Soros' "Big, Bearish" Bets Backfiring? CIO Steps Down After Only 8 Months

Two months ago, we wrote that in the latest move by a prominent billionaire seeking an exit from the boredom of retirement and a return to active asset management, none other than George Soros had decided to return to trading at the fund he founded, the $25 billion Soros Fund Management family office with, what the WSJ described at the time, were "big, bearish bets."

While Soros had always closely monitored his firm’s investments, as he got older he would delegate more and more, with many of his proteges moving on to start their own hedge funds, Trump's fundraiser Steven Mnuchin being just one example. As a result, in recent years, he hadn't done as much investing of his own. That however changed in early 2016 when Soros was spending more time in the office directing trades. 

Soros had stepped into a void at his firm.

Last year, Scott Bessent, who served as Soros’s top investor and has a background in macro investing left the firm to start his own hedge fund. Soros has invested $2 billion with Mr. Bessent’s firm, Key Square Group.

Later in 2015, Soros tapped Ted Burdick as his chief investment officer. As we noted at the time, Burdick had a background in distressed debt, arbitrage and other types of trading, rather than macro investing, Soros’s lifelong specialty. It is that lack of experience that may have caused frictions at the fund of the newly bearish billionaire.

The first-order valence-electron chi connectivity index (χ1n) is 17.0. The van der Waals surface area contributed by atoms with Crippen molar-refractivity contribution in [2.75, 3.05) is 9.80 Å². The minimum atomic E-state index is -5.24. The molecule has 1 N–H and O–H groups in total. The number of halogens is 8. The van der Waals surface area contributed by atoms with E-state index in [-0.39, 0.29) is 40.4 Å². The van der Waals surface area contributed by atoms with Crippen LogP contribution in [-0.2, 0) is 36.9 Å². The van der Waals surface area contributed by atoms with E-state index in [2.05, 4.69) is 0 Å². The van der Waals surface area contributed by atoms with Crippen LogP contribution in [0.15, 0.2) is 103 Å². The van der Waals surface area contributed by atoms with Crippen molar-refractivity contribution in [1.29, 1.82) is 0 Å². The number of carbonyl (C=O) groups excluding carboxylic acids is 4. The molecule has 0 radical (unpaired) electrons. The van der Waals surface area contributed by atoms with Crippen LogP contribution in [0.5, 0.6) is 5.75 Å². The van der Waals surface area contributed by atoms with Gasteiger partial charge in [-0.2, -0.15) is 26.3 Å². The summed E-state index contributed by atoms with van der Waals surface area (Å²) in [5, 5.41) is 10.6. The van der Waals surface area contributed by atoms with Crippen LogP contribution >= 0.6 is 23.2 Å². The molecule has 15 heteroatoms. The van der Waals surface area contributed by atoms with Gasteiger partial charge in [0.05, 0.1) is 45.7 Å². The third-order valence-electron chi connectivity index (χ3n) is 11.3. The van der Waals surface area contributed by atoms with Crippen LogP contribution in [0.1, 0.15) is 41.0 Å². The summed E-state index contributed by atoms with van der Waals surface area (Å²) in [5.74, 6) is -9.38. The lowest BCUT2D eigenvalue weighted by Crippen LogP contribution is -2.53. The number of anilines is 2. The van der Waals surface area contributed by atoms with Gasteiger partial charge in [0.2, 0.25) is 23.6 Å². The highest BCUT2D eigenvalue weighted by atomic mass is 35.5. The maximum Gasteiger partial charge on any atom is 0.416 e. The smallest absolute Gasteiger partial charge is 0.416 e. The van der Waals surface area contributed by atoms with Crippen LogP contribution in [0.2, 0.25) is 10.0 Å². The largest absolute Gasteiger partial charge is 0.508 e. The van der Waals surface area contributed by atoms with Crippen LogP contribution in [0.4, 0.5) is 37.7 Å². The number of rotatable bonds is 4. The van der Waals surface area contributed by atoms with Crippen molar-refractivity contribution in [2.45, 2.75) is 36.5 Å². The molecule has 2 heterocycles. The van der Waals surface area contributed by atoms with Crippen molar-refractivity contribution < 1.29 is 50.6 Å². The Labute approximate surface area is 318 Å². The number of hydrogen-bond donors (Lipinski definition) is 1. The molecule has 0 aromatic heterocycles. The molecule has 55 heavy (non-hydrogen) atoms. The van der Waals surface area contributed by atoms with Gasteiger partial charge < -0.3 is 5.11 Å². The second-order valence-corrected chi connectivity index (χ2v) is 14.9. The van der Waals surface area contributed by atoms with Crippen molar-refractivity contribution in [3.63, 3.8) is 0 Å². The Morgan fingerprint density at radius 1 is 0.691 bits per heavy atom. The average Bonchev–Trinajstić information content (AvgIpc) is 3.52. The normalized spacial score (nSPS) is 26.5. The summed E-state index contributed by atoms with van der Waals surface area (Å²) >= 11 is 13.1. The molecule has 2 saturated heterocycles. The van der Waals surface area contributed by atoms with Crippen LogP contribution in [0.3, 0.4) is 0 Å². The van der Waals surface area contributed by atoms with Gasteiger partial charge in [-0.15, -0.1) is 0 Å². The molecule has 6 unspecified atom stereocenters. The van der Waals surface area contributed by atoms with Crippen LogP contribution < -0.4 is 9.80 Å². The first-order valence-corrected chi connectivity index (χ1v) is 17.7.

As Bloomberg reported moments ago, Ted Burdick is stepping down as chief investment officer for George Soros’s $25 billion family office after just 8 months in the position.

Burdick will remain in current post until replacement is found; then will return to running a credit portfolio at the firm, according to people familiar cited by Bloomberg.

Soros Fund Management is looking for CIO candidate with experience in macroeconomic investing, said one of the people Michael Vachon, a spokesman for Soros, declined to comment.

It is unclear if the significant personnel change - typically CIOs are given a lengthy time runway in which to put on and test out their strategies - is indicative of a hit to the Soros P&L. According to sources, Soros' openly bearish bets to date have been a source of loss, however not a dramatic one, especially since Soros' negative bias is nowhere near that of his bearish peer, Carl Icahn, who as we reported recently is nearly 150% net short.

If the losses are confirmed, we look forward to Soros' reaction as he takes over even greater investing responsibilities at his fund: will he double down or simply close the positions.

As for a replacement, our suggestion is simple: just hire a central banker. After all, they are some of the very few traders left in this "market."